Security forces assist Abdalla Boss, a Somali Member of Parliament who was wounded following a car bomb claimed by al Shabaab Islamist militants outside the president's palace in the Somali capital of Mogadishu, August 30, 2016.
Security forces assist Abdalla Boss, a Somali Member of Parliament who was wounded following a car bomb claimed by al Shabaab Islamist militants outside the president's palace in the Somali capital of Mogadishu, August 30, 2016.

The U.S. conducted two airstrikes in southern Somalia early this week that killed four al-Qaida-linked al-Shabab militants.

The U.S. Africa Command says Monday's strikes came in response to an attack by a "large group of armed al-Shabab fighters'' on a joint counterterrosim operation by the U.S. and Somalia.

The U.S. military has in the past used drones to target al-Shabab’s senior leaders. The Pentagon said in June it carried out a strike in late May against Abdullahi Haji Da’ud, one of al Shabab’s senior military planners who served as a principal coordinator of attacks in Somalia, Kenya, and Uganda.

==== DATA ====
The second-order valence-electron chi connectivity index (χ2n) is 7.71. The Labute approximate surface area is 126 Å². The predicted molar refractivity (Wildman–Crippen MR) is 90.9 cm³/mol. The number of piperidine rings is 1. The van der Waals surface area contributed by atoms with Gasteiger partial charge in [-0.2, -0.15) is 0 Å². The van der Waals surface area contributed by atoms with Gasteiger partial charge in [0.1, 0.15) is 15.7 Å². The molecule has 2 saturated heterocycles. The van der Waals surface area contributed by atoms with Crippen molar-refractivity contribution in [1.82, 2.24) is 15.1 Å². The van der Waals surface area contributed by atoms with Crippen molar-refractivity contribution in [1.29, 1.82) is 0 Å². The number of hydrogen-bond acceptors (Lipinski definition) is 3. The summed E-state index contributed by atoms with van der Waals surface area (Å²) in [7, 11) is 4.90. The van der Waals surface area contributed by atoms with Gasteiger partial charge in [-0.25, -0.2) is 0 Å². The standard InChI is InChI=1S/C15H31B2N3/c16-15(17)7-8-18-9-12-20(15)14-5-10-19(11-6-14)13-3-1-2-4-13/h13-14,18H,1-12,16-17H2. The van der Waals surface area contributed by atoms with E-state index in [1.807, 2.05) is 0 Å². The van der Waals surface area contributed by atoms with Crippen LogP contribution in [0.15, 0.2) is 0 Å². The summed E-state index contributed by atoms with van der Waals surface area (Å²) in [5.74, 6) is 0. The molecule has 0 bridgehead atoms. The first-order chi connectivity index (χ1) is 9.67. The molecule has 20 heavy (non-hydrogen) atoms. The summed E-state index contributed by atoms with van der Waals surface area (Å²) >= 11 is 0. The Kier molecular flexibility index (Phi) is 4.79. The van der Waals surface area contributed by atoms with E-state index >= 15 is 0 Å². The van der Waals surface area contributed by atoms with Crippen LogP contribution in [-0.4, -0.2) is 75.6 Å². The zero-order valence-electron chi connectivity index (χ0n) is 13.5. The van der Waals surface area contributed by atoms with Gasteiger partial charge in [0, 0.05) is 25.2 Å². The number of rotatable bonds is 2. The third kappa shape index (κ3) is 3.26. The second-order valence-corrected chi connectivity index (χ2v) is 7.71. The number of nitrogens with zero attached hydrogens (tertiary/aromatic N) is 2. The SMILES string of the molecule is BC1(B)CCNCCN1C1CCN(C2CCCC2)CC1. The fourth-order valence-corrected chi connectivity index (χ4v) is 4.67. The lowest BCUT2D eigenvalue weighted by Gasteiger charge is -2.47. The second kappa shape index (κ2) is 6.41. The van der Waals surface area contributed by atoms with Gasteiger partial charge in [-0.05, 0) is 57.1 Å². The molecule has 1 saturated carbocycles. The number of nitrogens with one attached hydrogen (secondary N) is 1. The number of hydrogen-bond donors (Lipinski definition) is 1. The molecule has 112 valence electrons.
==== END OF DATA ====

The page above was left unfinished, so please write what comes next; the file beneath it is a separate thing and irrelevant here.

The latest strikes took place in Torotorow in Lower Shabelle region, on Monday.

"During a Somali-led counterterrorism operation, a large group of armed al-Shabab fighters attacked the force, threatening the safety and security of the forces in the area," said Captain Jennifer Dyrcz, a U.S. Africa Command spokeswoman.

Al-Shabab was pushed out of Mogadishu by African Union peacekeeping forces in 2011 but has remained a potent antagonist in Somalia, launching frequent attacks aimed at overthrowing the Western-backed government.

VOA Pentagon correspondent Carla Babb contributed o this report.  Some information was provided by Reuters.